Student of International Security at Sciences Po in Paris (France),
Intern at Ilko Kucheriv Democratic Initiatives Foundation
On July 21st, 2019, Ukraine will have snap parliamentary elections called for by new president Volodymyr Zelensky. The official reason for this move was the lack of a ruling coalition within Parliament; the likely actual reason is to ride the wave from Zelensky’s successful election and elect a Parliament more favorable to Zelensky’s policies.
Zelensky also wants to create a parliament that consists of new people, believing that this may increase Ukrainians’ trust in the government and belief that the resulting Parliament will work with the new president to actually foster change within the country. Polling shows that Zelensky’s party, Servant of the People, is likely to win up to 50% on party slates (though Ukraine’s electoral system is a mixed one, and it is not clear what the result in single-mandate constituencies will be). Furthermore, it appears as though Ukraine’s Western partners are generally supportive of Zelensky and his moves to craft a new Parliament more favorable to him.
With state elections comes invitations to observe the process and ensure its overall legitimacy. Observers monitor the elections by ensuring compliance with international standards as well as domestic laws. They also document any problems or trends that they see which interfere with the overall democratic process and would therefore take away from the election’s overall legitimacy.
Ukraine typically invites outside parties to observe the elections. This remains true for the 2019 snap elections, but Ukraine withdrew its invitation to monitors from the Parliamentary Assembly of the Council of Europe (PACE) in the wake of the reinstatement of Russia’s voting rights in PACE. Regardless, there will still be a lot of other international representatives, including from the Organization for Security and Cooperation in Europe.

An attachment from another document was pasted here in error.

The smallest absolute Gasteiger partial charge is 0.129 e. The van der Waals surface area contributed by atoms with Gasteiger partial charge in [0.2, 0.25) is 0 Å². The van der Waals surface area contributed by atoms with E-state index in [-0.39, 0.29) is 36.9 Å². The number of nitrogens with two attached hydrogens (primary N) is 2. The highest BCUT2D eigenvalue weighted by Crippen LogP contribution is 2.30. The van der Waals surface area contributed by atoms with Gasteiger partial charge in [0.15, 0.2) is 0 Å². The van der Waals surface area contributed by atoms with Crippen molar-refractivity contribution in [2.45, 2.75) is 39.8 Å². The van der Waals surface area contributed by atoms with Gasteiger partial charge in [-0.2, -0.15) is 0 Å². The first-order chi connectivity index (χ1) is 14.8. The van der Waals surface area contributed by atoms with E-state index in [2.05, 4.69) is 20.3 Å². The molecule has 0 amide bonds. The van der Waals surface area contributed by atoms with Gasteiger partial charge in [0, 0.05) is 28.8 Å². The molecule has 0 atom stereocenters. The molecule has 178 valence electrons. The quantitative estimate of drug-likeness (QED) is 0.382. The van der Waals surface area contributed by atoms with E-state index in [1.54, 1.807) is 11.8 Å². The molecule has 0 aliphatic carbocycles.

Being able to observe the electoral process gives Western partners confidence in the process as well as ensures progress in the overall goal of fostering democracy within the country. It also increases the confidence of Ukrainians in their own electoral process – important for ensuring that Ukrainians trust the resulting government more.
Outside observation shows that the West is invested in ensuring Ukraine’s elections are democratic, but what do Western partners actually hope to see from the elections? What do they fear?
The European Union (EU) wants Kyiv to improve in terms of democratic improvements and other reforms. They would like to see a parliament that focuses on fostering democracy as well as brings about actual change within the country. The EU is trusting in Zelensky’s promise to not be like his predecessors, who promised change but did not deliver it to the extent that they – as well as individuals and other organizations operating both within and outside of Ukraine – desired.
Others hope that Ukraine works on fostering the rule of law, anticorruption mechanisms, improving the involvement of civil society, and ensuring freedom of expression (especially a safe environment for media and fostering adequate support for public broadcasting).
Civil society has historically faced a lot of repression and threats. It played an enormous role in the Euromaidan revolution and in the reform process since 2014. Western partners hope that the new parliament will work to not only protect civil society but also to foster civil society participation in the life of the country, especially in pressuring and monitoring the economic and judicial reforms promised during Euromaidan.
Regarding the media and freedom of expression, it is widely known that pluralism exists in Ukrainian media and it is easy to criticize authorities on every TV channel. However, many media sources are controlled by oligarchs. A key reform would be to eliminate the influence of oligarchs over the media, further protecting freedom of expression by doing so. Journalists within Ukraine also face a lot of violence (as noted in Freedom House’s rating for free and independent media in the 2019 report). This results partially from the tense situation and destabilization created by Russian aggression and their so-called “hybrid war” against Ukraine. Therefore, it is the hope of the West that the new parliament would also work to protect journalists as well.